2. Click PivotTable in the dropdown menu we’ve exposed (the top selection).
We are returned to the Excel window, where we encounter the Create PivotTable dialog.
3. Ensure that the radio button labeled New Worksheet is selected.
Illustration 29: Ensure the New Worksheet Option is Selected
4. Click OK to accept the setting and dismiss the dialog.
The PivotTable placeholder / canvas, together with the PowerPivot Field List, appear on the new worksheet as depicted (compressed view).
Illustration 30: The PivotTable Canvas Appears on the New Worksheet (Compressed View)
The placement of the new PivotTable is set, by default, to lie within the range of cell B3 to cell D20, which, as we noted in Level 2: The DAX COUNTROWS() and FILTER() Functions and More About Calculated Columns and Measures, occurs for a reason that will become evident many times in the Stairway to PowerPivot and DAX series: to afford space for the insertion of vertical and horizontal slicer button groups to frame the PivotTable, should we make the selections needed to use them. We also see that the PowerPivot Field List, appearing to the right of the PivotTable, contains elements that will be new to those of us that have become familiar with the standard PivotTable Field Lists: two new Slicer zones are now included.
Illustration 31: Two New Slicer Zones Appear in the PowerPivot Field List
NOTE: Because we looked at it for the first time in the last Level of the series, and particularly for those not familiar with standard Excel PivotTables, Table 1 of Level 2: The DAX COUNTROWS() and FILTER() Functions and More About Calculated Columns and Measuresgives a description for each of the areas / zones on the PowerPivot Field List. Other PivotTable basics are discussed there as well.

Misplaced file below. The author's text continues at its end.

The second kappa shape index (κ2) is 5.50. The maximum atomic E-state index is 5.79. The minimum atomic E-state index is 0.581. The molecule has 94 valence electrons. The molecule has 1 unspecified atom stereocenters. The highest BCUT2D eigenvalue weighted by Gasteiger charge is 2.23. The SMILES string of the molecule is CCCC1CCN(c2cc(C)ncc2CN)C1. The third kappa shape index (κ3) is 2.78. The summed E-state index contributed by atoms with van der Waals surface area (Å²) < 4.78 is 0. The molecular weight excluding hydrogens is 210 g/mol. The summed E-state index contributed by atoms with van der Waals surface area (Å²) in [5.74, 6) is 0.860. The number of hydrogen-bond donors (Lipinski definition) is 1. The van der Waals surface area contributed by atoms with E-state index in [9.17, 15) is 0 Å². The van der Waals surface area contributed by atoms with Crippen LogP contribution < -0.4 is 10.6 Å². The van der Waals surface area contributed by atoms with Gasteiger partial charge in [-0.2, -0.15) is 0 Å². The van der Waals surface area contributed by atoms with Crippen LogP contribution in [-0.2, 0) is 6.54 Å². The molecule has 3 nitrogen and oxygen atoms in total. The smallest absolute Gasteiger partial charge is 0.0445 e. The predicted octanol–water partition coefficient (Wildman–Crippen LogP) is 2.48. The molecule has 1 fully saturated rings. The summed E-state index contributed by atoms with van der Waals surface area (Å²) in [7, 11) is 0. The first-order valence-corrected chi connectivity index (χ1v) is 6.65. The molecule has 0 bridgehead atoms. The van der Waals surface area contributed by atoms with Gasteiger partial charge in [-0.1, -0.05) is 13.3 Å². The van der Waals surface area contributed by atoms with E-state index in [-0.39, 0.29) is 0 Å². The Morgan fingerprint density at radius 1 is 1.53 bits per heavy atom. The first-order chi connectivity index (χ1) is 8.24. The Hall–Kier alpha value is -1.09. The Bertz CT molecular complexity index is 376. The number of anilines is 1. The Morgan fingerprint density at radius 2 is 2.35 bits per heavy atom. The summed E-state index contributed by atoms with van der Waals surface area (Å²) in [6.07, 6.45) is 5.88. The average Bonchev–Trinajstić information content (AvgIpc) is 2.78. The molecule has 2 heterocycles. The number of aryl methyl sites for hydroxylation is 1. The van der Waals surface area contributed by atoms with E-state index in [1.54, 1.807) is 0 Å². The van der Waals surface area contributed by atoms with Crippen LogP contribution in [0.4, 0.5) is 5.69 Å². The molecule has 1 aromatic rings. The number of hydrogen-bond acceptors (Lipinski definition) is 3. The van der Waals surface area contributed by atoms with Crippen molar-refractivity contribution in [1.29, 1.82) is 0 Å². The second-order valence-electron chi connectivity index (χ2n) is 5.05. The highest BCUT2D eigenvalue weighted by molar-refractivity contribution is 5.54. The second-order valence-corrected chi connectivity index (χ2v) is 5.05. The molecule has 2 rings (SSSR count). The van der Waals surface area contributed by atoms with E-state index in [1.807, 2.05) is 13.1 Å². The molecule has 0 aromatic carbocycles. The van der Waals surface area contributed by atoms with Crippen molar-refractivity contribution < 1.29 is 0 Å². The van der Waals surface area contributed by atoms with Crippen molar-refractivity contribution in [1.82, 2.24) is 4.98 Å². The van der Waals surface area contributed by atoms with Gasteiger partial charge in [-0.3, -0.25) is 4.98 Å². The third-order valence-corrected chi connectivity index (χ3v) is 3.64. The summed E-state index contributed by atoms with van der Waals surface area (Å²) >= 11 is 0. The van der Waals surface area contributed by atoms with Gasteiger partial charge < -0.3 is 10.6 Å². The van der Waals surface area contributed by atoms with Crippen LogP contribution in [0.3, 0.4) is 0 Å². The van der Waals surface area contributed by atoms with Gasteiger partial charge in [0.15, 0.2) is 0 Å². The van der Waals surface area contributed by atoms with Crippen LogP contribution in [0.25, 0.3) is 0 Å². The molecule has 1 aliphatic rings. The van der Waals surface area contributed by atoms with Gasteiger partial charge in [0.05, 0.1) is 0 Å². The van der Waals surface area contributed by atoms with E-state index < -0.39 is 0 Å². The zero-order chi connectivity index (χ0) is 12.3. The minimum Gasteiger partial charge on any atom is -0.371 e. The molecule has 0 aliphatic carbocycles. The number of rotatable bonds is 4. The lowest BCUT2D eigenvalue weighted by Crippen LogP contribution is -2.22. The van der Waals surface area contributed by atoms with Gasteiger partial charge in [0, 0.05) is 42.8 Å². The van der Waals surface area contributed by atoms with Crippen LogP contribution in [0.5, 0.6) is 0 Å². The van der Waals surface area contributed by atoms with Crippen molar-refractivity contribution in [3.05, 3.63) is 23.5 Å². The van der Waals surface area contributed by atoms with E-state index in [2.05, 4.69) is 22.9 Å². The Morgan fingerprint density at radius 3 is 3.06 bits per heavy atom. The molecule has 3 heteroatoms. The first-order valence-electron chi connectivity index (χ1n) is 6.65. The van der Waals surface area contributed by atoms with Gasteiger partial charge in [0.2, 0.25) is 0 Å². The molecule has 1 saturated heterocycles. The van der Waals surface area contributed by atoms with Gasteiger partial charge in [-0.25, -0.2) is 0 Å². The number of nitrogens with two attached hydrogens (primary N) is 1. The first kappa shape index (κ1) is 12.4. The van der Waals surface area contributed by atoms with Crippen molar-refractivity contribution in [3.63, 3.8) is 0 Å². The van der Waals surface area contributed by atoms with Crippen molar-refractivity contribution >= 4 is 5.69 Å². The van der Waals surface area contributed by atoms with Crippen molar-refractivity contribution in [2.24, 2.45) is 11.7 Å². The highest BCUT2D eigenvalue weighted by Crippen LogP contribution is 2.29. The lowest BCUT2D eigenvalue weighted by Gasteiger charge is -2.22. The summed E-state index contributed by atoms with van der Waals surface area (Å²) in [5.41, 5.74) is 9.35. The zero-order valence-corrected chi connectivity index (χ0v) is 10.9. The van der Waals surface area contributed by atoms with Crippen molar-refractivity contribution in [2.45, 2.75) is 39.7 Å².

To gain some exposure to the use of the DAX DISTINCT() function within the PivotTable, we will replicate some of the steps we took with regard to the DimPromotion table, upon which we operated in the PowerPivot window in the earlier part of this Level. In accomplishing this, we’ll see how to approach what we did with the calculated column earlier, but this time we’ll do so with a calculated measure in the PivotTable. Moreover, we will touch upon more PivotTable – specific considerations as we encounter them.
5. Expand the DimPromotion table in the Field List by clicking the “+” sign to its immediate left.
The columns of the table, with which we worked in the PowerPivot window in the section above, appear.
Illustration 32: DimPromotion Table in the PowerPivot Window, Expanded to Show Fields
The last field in the expanded list, of course, represents the calculated column that we created earlier, using a combination of the DAX DISTINCT() and COUNTROWS() functions, in the PowerPivot window. While we could pull this calculation into our new PivotTable like any other field at this point, let’s first examine how to create it as a calculated measure – to demonstrate how to use DAX at the PivotTable level.
6. Within the PowerPivot Field List, right-click the newly expanded DimPromotion label.
7. Select Add New Measure… from the context menu that appears, as shown.
Illustration 33: Select Add New Measure …
The Measure Settings dialog appears.
8. Type (or copy and paste) the following into both the Measure Name and Custom Name boxes of the dialog.
Mx Dist Ct - Promotion
9. Click the function button (“fx”) to the right of the Formula label, above the Formula input box of the dialog.
The Insert Function dialog appears.
10. Click the downward pointing arrow on the selector appearing atop the dialog under the Select a category label.
11.Select the Statistical category within the expanded category selector atop the Insert Function dialog, just as we did in the earlier exercise.